Thursday, September 26, 2013

The death of a QVD: Prince Alfred of Prussia

Prince Sigismund of Prussia  (Arturo Beeche Collection)
Prince Alfred of Prussia (Arturo Beeche Collection)

Prince Alfred of Prussia (Arturo Beeche Collection)
@ Copyright Arturo Beeche
Princess Charlotte Agnes at her desk  (Arturo Beeche Collection)

San Miguel de Barranca,  Costa Rica (Arturo Beeche Collection)
the wedding of Prince and Princess Alfred of Prussia
Marlene A. Eilers Koenig Collection

Prince Alfred with a portrait of his great-grandmother, Princess Victoria (Kaiserin Friedrich)
Marlene A. Eilers Koenig collection

Prince and Princess Alfred at their wedding in Southampton, NY
Marlene A Eilers Koenig Collection

Prince and Princess Sigismund of Prussia soon after their arrival in Costa Rica
Marlene A. Eilers Koenig collection
My friend, Art Beeche, informed me earlier today about the death of Prince Alfred of Prussia, only son of the late Prince Sigismund of Prussia and the late Princess Charlotte Agnes of Saxe-Altenburg.  

According to Art,   Alfred "had been living with people who kept him from all those of us who knew and loved him."

Prince Sigismund was the second of three sons of Prince Henry of Prussia and Princess Irene of Hesse and By Rhine.  He married Princess Charlotte Agnes of Saxe-Altenburg in November 1919.  The couple's first child, Princess Barbara was born in 1920.  She married Duke Christian Ludwig of Mecklenburg-Schwerin.  They had two daughters, Donata and Edwina. 

Sigismund's older brother, Prince Waldemar, was the heir to Hemmelmark, near Eckernförde, the family estate.  This meant that Prince Sigismund would have to earn his own living in post-war Germany. By 1923, he represented a Hamburg "coffee-importing firm" in Central America, according to The Times.   Four years later, Prince and Princess Sigismund and their two young children, and their governess, made the move to Costa Rica.  They sailed on the Teutonia and arrived in the Central American country shortly before Christmas in December 1927.  The New York Times reported that Sigismund planned to "engage in banana and coffee planting  on land" he owned in Costa Rica.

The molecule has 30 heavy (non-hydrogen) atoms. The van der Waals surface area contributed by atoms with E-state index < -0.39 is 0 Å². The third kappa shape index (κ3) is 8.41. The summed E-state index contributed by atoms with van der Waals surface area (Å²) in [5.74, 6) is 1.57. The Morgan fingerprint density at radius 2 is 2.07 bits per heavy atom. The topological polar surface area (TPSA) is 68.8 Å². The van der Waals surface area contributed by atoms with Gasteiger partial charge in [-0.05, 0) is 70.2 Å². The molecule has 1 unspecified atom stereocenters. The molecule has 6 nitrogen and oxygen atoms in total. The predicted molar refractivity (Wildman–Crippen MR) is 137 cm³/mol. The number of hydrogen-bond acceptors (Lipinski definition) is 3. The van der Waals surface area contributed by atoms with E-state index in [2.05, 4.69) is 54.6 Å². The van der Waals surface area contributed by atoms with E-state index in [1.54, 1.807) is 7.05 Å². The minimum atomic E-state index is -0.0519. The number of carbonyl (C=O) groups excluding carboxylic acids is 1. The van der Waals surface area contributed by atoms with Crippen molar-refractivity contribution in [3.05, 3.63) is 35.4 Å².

The New York Times also noted that many Germans were "strongly entrenched in coffee planting" in Costa Rica and other Central American countries.   

Prince Sigismund also spent some time as the manager of an importing firm in Guatemala.  In June 1928, the Associated Press reported that Prince Sigismund was "determined to be the master of his own fate."  According to letters sent by the prince to his family at Hemmelmark, the Prince had decided to "raise bees and export honey to the Fatherland."

But within a few years, Prince Sigismund and his family returned to Costa Rica, and settled at San Miguel de Barranca.  In 1943, his named appeared on a "Proclaimed List of Certain Blocked Nationals," issued by the Department of State.  The list was an  executive order blocking individuals and firms with German, Italian and Japanese links from doing business in America during the second world war.
 He died at Puntarenas, Costa Rica, in 1978. His widow, Charlotte Agnes, died in 1989.

Prince Waldemar died in 1945 as the result of poor medical treatment. He was a hemophiliac.  He and his wife, Princess Calixta Agnes of Lippe, were childless.  His mother, Princess Irene, adopted Prince Sigismund's daughter, Princess Barbara, who had returned to Germany to live, as her heir.  Irene died in 1953, and Barbara inherited the Hemmelmark estates.  She died in 1994.  The main house was sold some years ago but Barbara's two daughters, Duchesses Donata and Edwina, still have property at Hemmelmark.

Prince Alfred Friedrich Ernst Heinrich Conrad was born on August 17, 1924. His wife, Maritza Farkas, died in 1996.

Prince Alfred died on June 3 at San Jose, Costa Rica.   He was 89 years old.

Prince Sigismund (Marlene A Eilers Koenig collection)

The wedding of Prince Sigismund of Prussia and Princess Charlotte Agnes of Saxe-Altenburg
Marlene A. Eilers Koenig collection

1 comment:

juan said...

I remember to see Prince Alfred and his mother Princess Charlotte in Spanish magazines when King Juan Carlos and Queen Sofía visited Costa Rica longtime ago. They greeted very affably Queen Sofia who seemed very pleased to meet them.